Not every intrigue of Braves spring was born the day before yesterday. There is fascination here with some miles on it, too. A little experience, a dash of the unconventional, hey, those qualities can hold their own with any young up-and-comer story.

As he reports to work each day from the players parking lot just beyond left field at Disney’s Champion Stadium, Darren O’Day doesn’t just walk. He land-surfs. He rides the outer perimeter of the field aboard something called a Onewheel, basically a motorized fat tire centered on a narrow board. A 36-year old can have his toys, too.

“I’m trying to conserve energy,” he smiled. OK, first sign O’Day’s a little different. There are others.

Atlanta didn’t get to see him last season, as he was basically but a name and a promise of possible future returns in a July trade that also brought starter Kevin Gausman south from Baltimore. While Gausman slid in and made 10 starts for the Braves, the veteran O’Day would spend the rest of the summer recovering from a hamstring injury so serious it required surgery.

A one-time walk-on at Florida who was cut from the baseball team as a freshman - was he a limp-on for the Braves? - O’Day has recovered nicely. He has 11 years in the Majors, an All-Star appearance and a career 2.56 ERA as a reliever behind him. And he’s done it after a desperate change in delivery – dropping down low and side-arming it – baffling teammates as well as the opposition.

“Even playing catch with him is not fun. Not fun at all,” said his old Baltimore teammate, Gausman.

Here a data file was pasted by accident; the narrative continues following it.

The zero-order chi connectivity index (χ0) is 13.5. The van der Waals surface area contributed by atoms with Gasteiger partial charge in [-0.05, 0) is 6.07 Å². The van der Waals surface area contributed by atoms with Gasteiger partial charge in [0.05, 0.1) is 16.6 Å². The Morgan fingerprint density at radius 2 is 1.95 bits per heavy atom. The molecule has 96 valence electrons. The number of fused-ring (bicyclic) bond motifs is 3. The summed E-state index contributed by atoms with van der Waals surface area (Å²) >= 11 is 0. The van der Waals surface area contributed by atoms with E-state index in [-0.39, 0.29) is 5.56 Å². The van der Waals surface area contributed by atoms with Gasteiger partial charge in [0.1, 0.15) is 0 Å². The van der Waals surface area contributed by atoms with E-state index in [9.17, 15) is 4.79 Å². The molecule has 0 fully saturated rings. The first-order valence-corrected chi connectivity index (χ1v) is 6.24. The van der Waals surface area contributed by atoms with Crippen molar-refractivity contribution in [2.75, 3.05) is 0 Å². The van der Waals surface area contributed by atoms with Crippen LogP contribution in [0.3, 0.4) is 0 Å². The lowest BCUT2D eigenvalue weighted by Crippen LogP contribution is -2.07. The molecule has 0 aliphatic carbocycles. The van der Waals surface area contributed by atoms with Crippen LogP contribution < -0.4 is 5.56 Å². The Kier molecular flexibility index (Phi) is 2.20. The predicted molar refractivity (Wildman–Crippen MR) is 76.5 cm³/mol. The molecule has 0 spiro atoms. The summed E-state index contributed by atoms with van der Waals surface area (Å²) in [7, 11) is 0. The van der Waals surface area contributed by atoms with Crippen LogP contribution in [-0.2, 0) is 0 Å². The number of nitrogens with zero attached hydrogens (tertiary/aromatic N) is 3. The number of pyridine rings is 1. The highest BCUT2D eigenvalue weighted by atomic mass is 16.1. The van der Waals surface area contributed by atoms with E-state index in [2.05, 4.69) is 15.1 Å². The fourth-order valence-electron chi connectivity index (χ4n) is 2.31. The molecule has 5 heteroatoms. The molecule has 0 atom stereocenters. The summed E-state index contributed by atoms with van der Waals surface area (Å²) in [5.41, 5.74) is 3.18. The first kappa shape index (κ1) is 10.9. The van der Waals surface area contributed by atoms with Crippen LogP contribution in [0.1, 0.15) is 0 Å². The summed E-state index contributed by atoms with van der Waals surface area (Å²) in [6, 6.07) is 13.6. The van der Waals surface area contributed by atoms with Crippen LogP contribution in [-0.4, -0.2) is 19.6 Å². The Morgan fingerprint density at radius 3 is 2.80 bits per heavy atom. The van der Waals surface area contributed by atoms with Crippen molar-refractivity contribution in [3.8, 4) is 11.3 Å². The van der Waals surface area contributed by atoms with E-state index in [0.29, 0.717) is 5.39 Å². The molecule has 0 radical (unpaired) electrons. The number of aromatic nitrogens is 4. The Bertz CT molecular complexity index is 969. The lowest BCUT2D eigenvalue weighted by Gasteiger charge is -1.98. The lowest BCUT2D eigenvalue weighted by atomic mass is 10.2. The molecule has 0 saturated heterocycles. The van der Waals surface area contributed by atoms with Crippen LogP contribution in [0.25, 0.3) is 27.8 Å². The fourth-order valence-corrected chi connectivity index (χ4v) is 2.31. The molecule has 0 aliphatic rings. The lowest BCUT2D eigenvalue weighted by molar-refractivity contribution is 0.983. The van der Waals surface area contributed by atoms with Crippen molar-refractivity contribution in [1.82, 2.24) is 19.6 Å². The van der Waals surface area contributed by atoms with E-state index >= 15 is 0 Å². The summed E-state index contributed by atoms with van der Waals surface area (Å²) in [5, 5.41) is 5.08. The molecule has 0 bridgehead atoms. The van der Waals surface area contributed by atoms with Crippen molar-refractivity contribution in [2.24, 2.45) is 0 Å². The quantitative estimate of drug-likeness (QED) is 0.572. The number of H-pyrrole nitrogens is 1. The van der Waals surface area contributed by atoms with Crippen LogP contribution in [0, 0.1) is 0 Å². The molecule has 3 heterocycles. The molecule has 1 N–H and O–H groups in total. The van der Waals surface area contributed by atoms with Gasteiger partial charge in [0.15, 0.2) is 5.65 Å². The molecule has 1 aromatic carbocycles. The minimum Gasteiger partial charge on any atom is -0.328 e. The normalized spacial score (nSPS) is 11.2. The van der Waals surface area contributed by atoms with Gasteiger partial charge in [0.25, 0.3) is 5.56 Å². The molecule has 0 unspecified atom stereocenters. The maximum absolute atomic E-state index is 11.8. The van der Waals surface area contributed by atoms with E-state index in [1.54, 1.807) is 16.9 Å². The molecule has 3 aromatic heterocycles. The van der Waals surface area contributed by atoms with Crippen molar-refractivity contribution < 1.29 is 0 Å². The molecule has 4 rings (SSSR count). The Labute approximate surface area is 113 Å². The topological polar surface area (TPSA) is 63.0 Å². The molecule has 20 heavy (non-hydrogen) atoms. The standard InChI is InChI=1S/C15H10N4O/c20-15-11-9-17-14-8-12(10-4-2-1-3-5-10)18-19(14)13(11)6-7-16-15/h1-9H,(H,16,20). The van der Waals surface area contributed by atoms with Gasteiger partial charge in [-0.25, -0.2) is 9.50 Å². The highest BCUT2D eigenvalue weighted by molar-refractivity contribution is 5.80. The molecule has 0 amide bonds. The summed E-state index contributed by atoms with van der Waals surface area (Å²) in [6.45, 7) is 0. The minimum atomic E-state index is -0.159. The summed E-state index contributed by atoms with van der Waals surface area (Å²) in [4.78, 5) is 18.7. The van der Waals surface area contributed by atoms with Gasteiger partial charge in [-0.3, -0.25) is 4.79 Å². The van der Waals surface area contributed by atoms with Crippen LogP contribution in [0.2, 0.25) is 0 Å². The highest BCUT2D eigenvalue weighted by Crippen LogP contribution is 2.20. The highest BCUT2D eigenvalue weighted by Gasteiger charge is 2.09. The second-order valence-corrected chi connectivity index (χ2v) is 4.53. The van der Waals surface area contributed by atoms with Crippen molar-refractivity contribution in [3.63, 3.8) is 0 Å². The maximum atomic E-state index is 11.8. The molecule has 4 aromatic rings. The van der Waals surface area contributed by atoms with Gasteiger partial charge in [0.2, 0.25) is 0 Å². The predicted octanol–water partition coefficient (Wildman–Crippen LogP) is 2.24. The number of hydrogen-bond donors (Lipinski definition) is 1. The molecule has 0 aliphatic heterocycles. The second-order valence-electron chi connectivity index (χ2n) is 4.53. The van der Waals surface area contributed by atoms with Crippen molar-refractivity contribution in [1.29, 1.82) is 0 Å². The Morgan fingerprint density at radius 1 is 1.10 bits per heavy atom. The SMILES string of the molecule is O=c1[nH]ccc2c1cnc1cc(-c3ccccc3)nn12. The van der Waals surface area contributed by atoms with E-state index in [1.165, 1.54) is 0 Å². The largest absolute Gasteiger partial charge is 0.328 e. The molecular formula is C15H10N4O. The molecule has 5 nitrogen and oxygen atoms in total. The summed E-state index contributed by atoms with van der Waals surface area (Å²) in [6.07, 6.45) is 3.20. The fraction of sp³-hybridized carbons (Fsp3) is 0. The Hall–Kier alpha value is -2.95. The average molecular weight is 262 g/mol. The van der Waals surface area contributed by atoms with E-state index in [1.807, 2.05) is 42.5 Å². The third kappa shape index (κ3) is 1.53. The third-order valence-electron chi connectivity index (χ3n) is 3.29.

“I try to find one catch partner and stick with him because he’s used to it,” O’Day said.

While they didn’t get to witness his method last season, Braves fans do have a popular point of reference in their former reliever Peter Moylan. Although O’Day will offer up an important distinction.

“Even though we seem similar when we throw, we’re totally different,” he said. “He’s a sinker, ground ball guy. I’m more pitch-up-in-the-zone, pop-ups, fly balls. A lot of people look at me and expect me to have high ground ball rates and I really don’t anymore. More air-outs, just because of the way I pitch, up in the zone quite a bit.”

The burning question surrounding O’Day centers on the burning in his repaired hamstring. He reports that it feels “awesome” and foresees no reason that should be an excuse for him not to be ready for opening day.

He had been dealing with hamstring issues all of last season until, finally, when he went to field a bunt in a late-June game, it just popped. It certainly made him more available when the trade talks got serious, and the Braves took him on spec, knowing that a healthy version could provide some important late-inning help as well as a needed voice of experience in a young bullpen.

He comes with some great references.

“You look up the last 10 years, his numbers compare with some of the other top relievers in the game,” Gausman said. “He’s right there. I know watching him in Baltimore was impressive, not only his ability to throw the ball where he wants but doing it from down there. It’s hard to do throwing over the top. From down there is probably harder.”

Darren O'Day had nearly seven productive seasons for the Baltimore Orioles. (Photo by Greg Fiume/Getty Images)

Credit: Greg Fiume

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Credit: Greg Fiume